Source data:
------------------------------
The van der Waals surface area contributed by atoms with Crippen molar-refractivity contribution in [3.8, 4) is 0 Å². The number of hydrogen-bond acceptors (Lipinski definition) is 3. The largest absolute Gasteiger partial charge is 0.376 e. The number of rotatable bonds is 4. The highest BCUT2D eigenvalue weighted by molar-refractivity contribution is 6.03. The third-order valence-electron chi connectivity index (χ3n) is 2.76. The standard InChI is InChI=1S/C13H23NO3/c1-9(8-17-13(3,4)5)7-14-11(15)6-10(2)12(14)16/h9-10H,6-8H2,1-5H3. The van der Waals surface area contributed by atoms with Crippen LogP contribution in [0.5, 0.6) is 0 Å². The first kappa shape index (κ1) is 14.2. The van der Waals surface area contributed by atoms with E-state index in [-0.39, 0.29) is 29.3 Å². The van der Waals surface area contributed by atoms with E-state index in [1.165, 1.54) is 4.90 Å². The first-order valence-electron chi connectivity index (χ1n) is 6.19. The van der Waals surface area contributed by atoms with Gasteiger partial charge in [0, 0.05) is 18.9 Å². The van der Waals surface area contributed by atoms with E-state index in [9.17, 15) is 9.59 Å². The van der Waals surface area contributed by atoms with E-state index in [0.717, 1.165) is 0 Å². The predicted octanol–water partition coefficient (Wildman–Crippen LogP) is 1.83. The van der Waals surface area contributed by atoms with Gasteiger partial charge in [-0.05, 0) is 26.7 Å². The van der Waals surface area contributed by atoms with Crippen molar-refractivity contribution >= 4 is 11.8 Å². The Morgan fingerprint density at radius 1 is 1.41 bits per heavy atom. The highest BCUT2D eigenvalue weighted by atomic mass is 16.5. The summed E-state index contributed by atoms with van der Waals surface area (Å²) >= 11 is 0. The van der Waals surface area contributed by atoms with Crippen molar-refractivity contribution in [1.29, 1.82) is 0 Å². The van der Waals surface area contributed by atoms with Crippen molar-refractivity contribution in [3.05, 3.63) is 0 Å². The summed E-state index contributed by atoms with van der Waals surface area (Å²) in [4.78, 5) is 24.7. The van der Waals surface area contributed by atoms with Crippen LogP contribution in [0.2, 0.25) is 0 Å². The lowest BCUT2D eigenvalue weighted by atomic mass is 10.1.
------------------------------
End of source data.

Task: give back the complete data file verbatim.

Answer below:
The van der Waals surface area contributed by atoms with Crippen molar-refractivity contribution in [3.8, 4) is 0 Å². The number of hydrogen-bond acceptors (Lipinski definition) is 3. The largest absolute Gasteiger partial charge is 0.376 e. The number of rotatable bonds is 4. The highest BCUT2D eigenvalue weighted by molar-refractivity contribution is 6.03. The third-order valence-electron chi connectivity index (χ3n) is 2.76. The standard InChI is InChI=1S/C13H23NO3/c1-9(8-17-13(3,4)5)7-14-11(15)6-10(2)12(14)16/h9-10H,6-8H2,1-5H3. The van der Waals surface area contributed by atoms with Crippen LogP contribution in [0.5, 0.6) is 0 Å². The first kappa shape index (κ1) is 14.2. The van der Waals surface area contributed by atoms with E-state index in [-0.39, 0.29) is 29.3 Å². The van der Waals surface area contributed by atoms with E-state index in [1.165, 1.54) is 4.90 Å². The first-order valence-electron chi connectivity index (χ1n) is 6.19. The van der Waals surface area contributed by atoms with Gasteiger partial charge in [0, 0.05) is 18.9 Å². The van der Waals surface area contributed by atoms with E-state index in [9.17, 15) is 9.59 Å². The van der Waals surface area contributed by atoms with E-state index in [0.717, 1.165) is 0 Å². The predicted octanol–water partition coefficient (Wildman–Crippen LogP) is 1.83. The van der Waals surface area contributed by atoms with Gasteiger partial charge in [-0.05, 0) is 26.7 Å². The van der Waals surface area contributed by atoms with Crippen molar-refractivity contribution >= 4 is 11.8 Å². The Morgan fingerprint density at radius 1 is 1.41 bits per heavy atom. The highest BCUT2D eigenvalue weighted by atomic mass is 16.5. The summed E-state index contributed by atoms with van der Waals surface area (Å²) >= 11 is 0. The van der Waals surface area contributed by atoms with Crippen molar-refractivity contribution in [1.29, 1.82) is 0 Å². The van der Waals surface area contributed by atoms with Crippen molar-refractivity contribution in [3.05, 3.63) is 0 Å². The summed E-state index contributed by atoms with van der Waals surface area (Å²) in [4.78, 5) is 24.7. The van der Waals surface area contributed by atoms with Crippen LogP contribution in [0.2, 0.25) is 0 Å². The lowest BCUT2D eigenvalue weighted by atomic mass is 10.1.